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Old 07-17-2009, 06:50 AM   #1
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removing a portion of a load bearing wall


We are renovating our kitchen. We are removing an 11 foot portion of a load bearing wall. we are thinking of using two 11 foot beams (2x10) and a 2 x 4 under them to support the portion we are taking out. The wall we want to remove supports a portion of the roof where a valley comes in as well. Is the beam made from two 2 x 10's and a 2 x 4 suffiecient. Or do we need to put a board vertically to support the beam in the middle of the room?

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Old 07-17-2009, 08:01 AM   #2
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removing a portion of a load bearing wall


Not enough information. There is a lot that has to be taken into account in sizing a header of that length, specifically the imposed roof loads. My hunch is that 2x10's will be inadequate. Rafter span and roof dimensions have a lot to do with it. My suggestion would be to look away from 2x10 dimension lumber and give a harder look at LVL or PSL engineered lumber, which will span farther than dimension lumber. Visit a good lumberyard (not a home center, a lumberyard) in your area that sells engineered wood...Most of them have a designer with the capability and software to size the beam for you.

That being said, it is always best to hire a structural engineer when creating such large openings in bearing walls in a home. Interior and exterior bearing walls are often part of the structure's shear resistance, and creating large holes in shear walls is often problematic. An engineer can offer solid advice whereas the guy at the lumberyard can't. A permit is most certainly required by the residential code for this scope of work, and I'd be prepared for the inspector to request an engineer's written recommendations.

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Old 07-17-2009, 08:04 AM   #3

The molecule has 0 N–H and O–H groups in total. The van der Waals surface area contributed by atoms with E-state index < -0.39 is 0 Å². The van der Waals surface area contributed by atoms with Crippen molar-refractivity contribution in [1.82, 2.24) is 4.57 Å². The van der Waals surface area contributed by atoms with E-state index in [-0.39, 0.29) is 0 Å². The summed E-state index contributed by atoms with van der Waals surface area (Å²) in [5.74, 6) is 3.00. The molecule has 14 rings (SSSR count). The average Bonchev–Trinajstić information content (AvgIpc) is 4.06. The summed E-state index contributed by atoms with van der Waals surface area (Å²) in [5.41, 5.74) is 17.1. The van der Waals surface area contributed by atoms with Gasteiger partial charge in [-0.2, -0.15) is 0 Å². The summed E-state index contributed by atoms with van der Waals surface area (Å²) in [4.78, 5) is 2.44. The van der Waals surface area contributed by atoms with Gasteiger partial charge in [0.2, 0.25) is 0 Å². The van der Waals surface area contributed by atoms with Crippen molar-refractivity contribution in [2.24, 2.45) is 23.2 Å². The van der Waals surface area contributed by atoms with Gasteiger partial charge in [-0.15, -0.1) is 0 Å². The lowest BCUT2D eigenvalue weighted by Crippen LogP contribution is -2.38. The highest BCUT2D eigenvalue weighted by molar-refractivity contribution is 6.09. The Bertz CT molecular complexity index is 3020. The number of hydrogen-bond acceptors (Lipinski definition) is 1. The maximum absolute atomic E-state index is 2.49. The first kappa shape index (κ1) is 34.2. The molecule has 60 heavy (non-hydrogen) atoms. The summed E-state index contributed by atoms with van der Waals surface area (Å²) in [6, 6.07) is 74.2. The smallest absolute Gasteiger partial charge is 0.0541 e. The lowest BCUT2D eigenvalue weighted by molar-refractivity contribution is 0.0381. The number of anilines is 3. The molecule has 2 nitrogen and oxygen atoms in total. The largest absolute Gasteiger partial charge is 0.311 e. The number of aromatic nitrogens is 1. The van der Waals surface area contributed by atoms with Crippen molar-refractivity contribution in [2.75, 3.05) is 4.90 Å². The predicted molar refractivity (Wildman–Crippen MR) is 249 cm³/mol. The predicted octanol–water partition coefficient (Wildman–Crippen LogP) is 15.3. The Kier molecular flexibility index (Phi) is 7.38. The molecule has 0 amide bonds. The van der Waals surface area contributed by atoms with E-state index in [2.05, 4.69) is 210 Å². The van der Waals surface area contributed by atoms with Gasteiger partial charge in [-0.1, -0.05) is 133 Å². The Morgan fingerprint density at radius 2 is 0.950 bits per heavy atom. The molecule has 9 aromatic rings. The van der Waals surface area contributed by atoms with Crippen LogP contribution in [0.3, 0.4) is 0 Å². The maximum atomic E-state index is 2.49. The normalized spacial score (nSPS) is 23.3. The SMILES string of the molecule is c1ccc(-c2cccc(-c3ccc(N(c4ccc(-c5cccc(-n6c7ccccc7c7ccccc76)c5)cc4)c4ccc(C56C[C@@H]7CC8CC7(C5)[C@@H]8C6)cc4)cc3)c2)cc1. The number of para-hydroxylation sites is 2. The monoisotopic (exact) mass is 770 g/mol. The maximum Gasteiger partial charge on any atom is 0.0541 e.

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removing a portion of a load bearing wall


Another consideration is that you now have 11' of wall bearing on the floor below over its full 11', distributing the roof load evenly. The removal of the 11' and the addition of a header concentrates 11' worth of load into two points (the trimmer studs at each end of the header). Your home's structure's performance can be significantly altered by this change, and may be inadequate. Yes, even steel beams under bearing walls can be inadequate when things like this are modified.
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Old 07-17-2009, 08:04 AM   #4
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removing a portion of a load bearing wall


11 feet is a pretty big opening for a load bearing wall. I would get a header sized for your area from local codes. even a 3 ply 2x10 may be too small. A manufactured beam may be the way to go (LVL). Around here, the local building supply store will get the beam sized from a truss factory (who has an official engineer) . Probably two plys of 11 7/8 LVL would be fine. Your described header doesn't sound beefy enough.
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Old 07-17-2009, 08:46 AM   #5
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removing a portion of a load bearing wall


KC has it dead on. There are way to many variables here to be considered for the proposed alteration. You need to consult with a structural engineer so that all issues relating to this job can be accounted for. The county will require this to be engineered due to the liability involved in this project. Also make sure you really research what you are doing if you intend to do the work yourself. This really is a project for a seasoned pro but if you are a highly skilled DIYer you can probably pull it off. What ever you do make sure you get permits.
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Old 07-17-2009, 10:46 AM   #6
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removing a portion of a load bearing wall


Yup, you can't guess on a beam size like this
I opened up a 13' wall between my kitchen & a new sunroom
I ended up with double 14" LVLs
I also had to install support in the basement along the rim joist to carry the load down to the foundation

You need to have the beam sized

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